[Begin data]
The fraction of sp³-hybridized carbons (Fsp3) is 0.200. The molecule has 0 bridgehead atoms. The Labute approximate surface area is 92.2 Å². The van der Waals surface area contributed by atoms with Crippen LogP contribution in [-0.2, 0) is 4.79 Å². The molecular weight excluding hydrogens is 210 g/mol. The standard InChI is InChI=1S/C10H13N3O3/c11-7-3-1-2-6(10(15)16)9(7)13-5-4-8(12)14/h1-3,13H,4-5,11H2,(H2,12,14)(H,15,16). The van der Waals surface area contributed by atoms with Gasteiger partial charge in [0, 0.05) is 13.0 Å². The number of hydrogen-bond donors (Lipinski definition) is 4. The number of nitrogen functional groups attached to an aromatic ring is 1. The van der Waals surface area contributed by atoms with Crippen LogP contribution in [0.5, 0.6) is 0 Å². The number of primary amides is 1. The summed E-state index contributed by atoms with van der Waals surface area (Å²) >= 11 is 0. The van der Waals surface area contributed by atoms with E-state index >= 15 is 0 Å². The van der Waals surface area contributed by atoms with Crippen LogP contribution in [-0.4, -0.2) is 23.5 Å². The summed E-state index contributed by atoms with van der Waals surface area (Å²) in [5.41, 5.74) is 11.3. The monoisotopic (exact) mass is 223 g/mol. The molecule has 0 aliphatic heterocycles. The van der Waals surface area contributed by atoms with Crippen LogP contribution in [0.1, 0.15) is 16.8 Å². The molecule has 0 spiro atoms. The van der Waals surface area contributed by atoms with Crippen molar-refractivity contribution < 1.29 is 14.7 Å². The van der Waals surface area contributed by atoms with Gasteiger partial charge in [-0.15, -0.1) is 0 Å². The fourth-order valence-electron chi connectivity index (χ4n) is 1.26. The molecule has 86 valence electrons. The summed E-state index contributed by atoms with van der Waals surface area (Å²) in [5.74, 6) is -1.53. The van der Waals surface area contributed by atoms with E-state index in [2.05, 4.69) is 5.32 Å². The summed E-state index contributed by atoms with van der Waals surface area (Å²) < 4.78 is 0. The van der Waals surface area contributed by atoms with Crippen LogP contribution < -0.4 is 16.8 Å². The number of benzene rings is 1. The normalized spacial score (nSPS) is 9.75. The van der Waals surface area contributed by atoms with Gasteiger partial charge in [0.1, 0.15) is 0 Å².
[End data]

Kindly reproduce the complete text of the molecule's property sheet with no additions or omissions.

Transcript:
The fraction of sp³-hybridized carbons (Fsp3) is 0.200. The molecule has 0 bridgehead atoms. The Labute approximate surface area is 92.2 Å². The van der Waals surface area contributed by atoms with Crippen LogP contribution in [-0.2, 0) is 4.79 Å². The molecular weight excluding hydrogens is 210 g/mol. The standard InChI is InChI=1S/C10H13N3O3/c11-7-3-1-2-6(10(15)16)9(7)13-5-4-8(12)14/h1-3,13H,4-5,11H2,(H2,12,14)(H,15,16). The van der Waals surface area contributed by atoms with Gasteiger partial charge in [0, 0.05) is 13.0 Å². The number of hydrogen-bond donors (Lipinski definition) is 4. The number of nitrogen functional groups attached to an aromatic ring is 1. The van der Waals surface area contributed by atoms with Crippen LogP contribution in [0.5, 0.6) is 0 Å². The number of primary amides is 1. The summed E-state index contributed by atoms with van der Waals surface area (Å²) >= 11 is 0. The van der Waals surface area contributed by atoms with E-state index >= 15 is 0 Å². The van der Waals surface area contributed by atoms with Crippen LogP contribution in [-0.4, -0.2) is 23.5 Å². The summed E-state index contributed by atoms with van der Waals surface area (Å²) in [5.41, 5.74) is 11.3. The monoisotopic (exact) mass is 223 g/mol. The molecule has 0 aliphatic heterocycles. The van der Waals surface area contributed by atoms with Crippen LogP contribution in [0.1, 0.15) is 16.8 Å². The molecule has 0 spiro atoms. The van der Waals surface area contributed by atoms with Crippen molar-refractivity contribution < 1.29 is 14.7 Å². The van der Waals surface area contributed by atoms with Gasteiger partial charge in [-0.15, -0.1) is 0 Å². The fourth-order valence-electron chi connectivity index (χ4n) is 1.26. The molecule has 86 valence electrons. The summed E-state index contributed by atoms with van der Waals surface area (Å²) in [5.74, 6) is -1.53. The van der Waals surface area contributed by atoms with E-state index in [2.05, 4.69) is 5.32 Å². The summed E-state index contributed by atoms with van der Waals surface area (Å²) < 4.78 is 0. The van der Waals surface area contributed by atoms with Crippen LogP contribution < -0.4 is 16.8 Å². The number of benzene rings is 1. The normalized spacial score (nSPS) is 9.75. The van der Waals surface area contributed by atoms with Gasteiger partial charge in [0.1, 0.15) is 0 Å².